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What You Never Learn In Methods Courses

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As a new school year begins, 'old' teachers need to review the content of 'Other.'

Great teachers catalyze a burning desire to know. Under their influence, horizons spring wide and fear gives way and the unknown becomes knowable. But most important of all, truth, that dangerous stuff, becomes beautiful and precious.

John Steinbeck

It happens every year at this time, as high summer deepens toward fall. The mall displays and media ads proclaim it and so do the letters of announcement and welcome that arrive with class schedules, book lists, and sundry other information about buses, practice schedules, and extracurricular opportunities. The inevitable reality of autumn has arrived. School is about to begin.

With that realization comes a feeling of freshness in the anticipation of what is to come, but a bit of anxiety as well. As in all beginnings, promise and dread are the dichotomies that mark the opening of each new year--especially for students starting new schools and teachers embarking on their careers. Each will adjust and develop an accommodation to the routines and the rigors of the days and weeks that stretch ahead. And both students and teachers will be learners, but each in different ways.

Students will grapple with the content and skills, the activities and assessments that are a part of the full array of what happens in every classroom every day. But for teachers, it is a different story. They must learn what they were never taught in any of the schools they attended or any of the courses they took in their preparation programs.

Every teacher education program in every college and university should create a course called "Other," where the syllabus would examine the axioms of what all the present programs forget to tell candidates. These are what every new teacher learns in that first tedious and traumatic year where, in the best of circumstances, the excitement, engagement, passion, and challenge of learning the traditions of teaching unfold.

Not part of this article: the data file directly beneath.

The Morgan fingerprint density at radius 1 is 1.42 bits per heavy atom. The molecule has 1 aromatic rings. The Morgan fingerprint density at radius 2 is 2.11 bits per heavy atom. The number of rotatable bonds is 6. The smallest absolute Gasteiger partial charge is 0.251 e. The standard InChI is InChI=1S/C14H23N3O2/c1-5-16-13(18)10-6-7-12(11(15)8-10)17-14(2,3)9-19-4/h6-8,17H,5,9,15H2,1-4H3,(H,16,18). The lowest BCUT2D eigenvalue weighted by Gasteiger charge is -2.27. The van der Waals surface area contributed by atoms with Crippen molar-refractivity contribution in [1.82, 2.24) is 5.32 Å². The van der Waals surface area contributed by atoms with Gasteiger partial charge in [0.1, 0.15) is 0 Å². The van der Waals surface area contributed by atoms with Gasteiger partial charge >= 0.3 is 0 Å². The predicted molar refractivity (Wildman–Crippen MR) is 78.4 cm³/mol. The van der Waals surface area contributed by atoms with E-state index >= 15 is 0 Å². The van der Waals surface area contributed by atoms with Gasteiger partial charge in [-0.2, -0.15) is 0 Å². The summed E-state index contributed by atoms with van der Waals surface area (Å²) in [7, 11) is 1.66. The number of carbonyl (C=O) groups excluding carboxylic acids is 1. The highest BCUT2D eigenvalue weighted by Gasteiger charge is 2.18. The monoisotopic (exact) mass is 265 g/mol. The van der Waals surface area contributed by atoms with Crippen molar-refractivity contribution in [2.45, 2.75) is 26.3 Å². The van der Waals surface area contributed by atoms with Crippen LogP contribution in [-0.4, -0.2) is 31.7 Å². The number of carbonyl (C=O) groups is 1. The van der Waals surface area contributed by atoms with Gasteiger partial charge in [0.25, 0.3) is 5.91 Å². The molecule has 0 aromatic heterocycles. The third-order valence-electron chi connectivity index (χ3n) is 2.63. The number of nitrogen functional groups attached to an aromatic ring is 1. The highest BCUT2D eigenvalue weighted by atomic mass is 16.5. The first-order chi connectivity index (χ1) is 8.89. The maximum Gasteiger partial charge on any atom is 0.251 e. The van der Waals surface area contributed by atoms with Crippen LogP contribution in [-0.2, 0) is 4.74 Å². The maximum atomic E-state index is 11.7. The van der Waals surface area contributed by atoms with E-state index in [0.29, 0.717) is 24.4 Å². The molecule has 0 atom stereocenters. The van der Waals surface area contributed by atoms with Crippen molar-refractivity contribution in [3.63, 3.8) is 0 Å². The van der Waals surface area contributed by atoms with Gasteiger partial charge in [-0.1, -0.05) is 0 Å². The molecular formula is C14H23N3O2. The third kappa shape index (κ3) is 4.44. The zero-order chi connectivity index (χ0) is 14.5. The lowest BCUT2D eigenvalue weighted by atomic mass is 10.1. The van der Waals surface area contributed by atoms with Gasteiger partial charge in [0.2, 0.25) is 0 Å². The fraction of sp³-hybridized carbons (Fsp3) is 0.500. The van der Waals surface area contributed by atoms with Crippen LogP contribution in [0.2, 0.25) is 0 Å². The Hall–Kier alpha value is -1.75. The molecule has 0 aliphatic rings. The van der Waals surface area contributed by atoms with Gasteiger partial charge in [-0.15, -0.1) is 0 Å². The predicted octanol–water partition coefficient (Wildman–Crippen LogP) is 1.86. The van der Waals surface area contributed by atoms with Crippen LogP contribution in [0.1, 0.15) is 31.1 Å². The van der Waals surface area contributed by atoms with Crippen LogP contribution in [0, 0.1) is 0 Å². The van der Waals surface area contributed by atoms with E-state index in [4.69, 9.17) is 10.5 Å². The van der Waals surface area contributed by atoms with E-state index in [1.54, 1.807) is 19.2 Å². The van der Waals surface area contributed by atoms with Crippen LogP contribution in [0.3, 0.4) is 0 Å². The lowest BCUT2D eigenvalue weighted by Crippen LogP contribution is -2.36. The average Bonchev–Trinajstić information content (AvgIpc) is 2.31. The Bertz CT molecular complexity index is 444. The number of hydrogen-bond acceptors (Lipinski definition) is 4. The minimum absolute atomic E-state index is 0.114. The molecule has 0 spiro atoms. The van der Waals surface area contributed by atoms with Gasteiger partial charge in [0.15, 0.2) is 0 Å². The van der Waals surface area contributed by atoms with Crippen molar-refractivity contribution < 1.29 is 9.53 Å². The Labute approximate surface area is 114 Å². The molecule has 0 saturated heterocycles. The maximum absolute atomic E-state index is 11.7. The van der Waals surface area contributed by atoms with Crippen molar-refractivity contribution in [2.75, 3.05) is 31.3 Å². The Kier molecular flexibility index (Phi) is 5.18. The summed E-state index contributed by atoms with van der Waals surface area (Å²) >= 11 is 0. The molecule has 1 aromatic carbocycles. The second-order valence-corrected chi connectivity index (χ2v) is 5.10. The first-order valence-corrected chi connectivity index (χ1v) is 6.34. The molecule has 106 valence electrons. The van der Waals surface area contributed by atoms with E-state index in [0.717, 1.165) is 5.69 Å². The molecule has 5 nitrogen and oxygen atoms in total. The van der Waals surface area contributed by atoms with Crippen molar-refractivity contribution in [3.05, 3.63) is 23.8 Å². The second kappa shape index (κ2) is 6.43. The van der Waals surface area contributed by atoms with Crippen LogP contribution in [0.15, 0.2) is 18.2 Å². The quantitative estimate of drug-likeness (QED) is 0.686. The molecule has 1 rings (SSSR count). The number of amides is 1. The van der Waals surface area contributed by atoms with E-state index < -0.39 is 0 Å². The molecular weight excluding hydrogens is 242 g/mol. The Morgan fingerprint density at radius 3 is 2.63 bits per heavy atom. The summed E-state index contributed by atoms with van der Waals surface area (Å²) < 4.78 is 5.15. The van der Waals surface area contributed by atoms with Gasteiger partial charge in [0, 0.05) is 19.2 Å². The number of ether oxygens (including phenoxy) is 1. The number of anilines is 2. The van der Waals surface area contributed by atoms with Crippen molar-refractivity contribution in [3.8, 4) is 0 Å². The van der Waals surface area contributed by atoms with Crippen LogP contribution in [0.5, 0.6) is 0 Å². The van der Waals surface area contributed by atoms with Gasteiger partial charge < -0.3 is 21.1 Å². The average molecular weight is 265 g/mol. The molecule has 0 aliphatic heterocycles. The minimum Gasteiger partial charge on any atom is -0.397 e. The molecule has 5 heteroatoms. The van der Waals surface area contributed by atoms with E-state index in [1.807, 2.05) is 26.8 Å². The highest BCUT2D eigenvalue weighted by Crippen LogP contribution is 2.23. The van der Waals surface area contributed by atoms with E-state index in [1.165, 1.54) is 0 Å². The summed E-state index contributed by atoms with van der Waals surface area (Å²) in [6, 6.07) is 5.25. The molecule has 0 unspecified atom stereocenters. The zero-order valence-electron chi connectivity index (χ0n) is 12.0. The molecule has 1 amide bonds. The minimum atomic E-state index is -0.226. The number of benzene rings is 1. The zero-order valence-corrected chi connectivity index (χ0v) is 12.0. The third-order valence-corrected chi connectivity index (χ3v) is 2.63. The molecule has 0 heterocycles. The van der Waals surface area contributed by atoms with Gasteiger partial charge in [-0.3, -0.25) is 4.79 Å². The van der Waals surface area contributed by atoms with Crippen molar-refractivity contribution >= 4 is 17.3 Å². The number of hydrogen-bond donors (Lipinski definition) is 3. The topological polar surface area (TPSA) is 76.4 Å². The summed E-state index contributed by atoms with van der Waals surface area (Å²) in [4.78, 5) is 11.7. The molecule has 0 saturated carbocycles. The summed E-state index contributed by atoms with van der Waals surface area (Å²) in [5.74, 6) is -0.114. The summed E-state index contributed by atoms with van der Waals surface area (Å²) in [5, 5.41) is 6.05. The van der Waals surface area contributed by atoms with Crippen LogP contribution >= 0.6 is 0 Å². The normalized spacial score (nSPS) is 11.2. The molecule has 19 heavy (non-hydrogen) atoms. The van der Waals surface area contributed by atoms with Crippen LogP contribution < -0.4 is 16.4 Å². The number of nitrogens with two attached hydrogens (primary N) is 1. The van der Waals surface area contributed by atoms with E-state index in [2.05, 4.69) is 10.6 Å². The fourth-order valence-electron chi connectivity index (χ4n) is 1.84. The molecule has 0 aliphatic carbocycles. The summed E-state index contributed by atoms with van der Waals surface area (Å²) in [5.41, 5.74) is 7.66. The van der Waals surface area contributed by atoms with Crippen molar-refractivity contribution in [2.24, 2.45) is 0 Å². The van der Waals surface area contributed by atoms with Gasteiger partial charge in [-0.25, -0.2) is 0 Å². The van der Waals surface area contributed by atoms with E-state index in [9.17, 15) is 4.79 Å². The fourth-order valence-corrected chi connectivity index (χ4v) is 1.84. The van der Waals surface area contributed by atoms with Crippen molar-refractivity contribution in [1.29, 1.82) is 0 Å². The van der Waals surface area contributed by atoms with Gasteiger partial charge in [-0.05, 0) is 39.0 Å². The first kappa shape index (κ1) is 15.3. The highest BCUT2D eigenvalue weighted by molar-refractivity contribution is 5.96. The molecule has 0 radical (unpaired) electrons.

In the "Other" course, aspiring teachers would learn:

  • That a teacher cannot be all things to all people.
  • That they are not "bad people" if they are not always able to meet all the needs of all their students.
  • That they are powerful and compelling figures in the lives of their students.
  • That in recalling their school years, students mostly remember their teachers, not the courses they took.
  • That they need to find a "critical friend" whom they can trust to serve as their sounding board.
  • That at times students can be very cruel, difficult, and mean-spirited.
  • That it is a mistake to personalize a student's unacceptable behavior.
  • That teachers love their students as their parents love them--but in a different way and for a different reason.
  • That few people will ever appreciate the amount of time and effort teachers give to their teaching.
  • That by choosing to be teachers, they have entered an emotionally dangerous profession.
  • That they are both role models and change agents.
  • That they need to pay attention to both their physical and their emotional well-being.
  • That teaching is not like inducing a chemical reaction, but more like creating a painting, or planting a garden, or writing a friendly letter.
  • That teaching is a complicated business because students are such unexpected blends of character, personality, and background.
  • That many of the research projects in education go to great lengths to prove what most people with common sense already know.
  • That most of the significant advances in civilization have been the result of the work of teachers.
  • That teaching is an act of faith in the promise of the future.
  • That teaching is a way of life.

While these axioms of "Other" seemingly have little to do with geography, my subject area, they have everything to do with teaching it in the schools. If the discipline is to continue to thrive and prosper as a school subject, then it must be taught well by men and women who know the intricacies of pedagogy as much as they understand the content of geography. Teaching, like knowing a subject or a discipline, is a learned process. Instinct and intuition are helpful, but they are never substitutes for knowing the methodologies of teaching and applying them in the classroom.

And so as a new school year begins, "old" teachers need to review the content of "Other." It will renew them and keep them fresh. Rookies, on the other hand, must wrap themselves in courage and prepare to live on the balls of their feet. Together, the two cadres must join to continue the traditions of learning that are as ancient as Herodotus and Ptolemy and as cutting-edge as the most recently released CD-ROM.


James F. Marran is the emeritus chairman of the social studies department at New Trier High School in Winnetka, Ill., and a member of the administrative committee of the National Council for Geographic Education. He also serves as a resource teacher and consultant in several school districts on curriculum development and school improvement issues.

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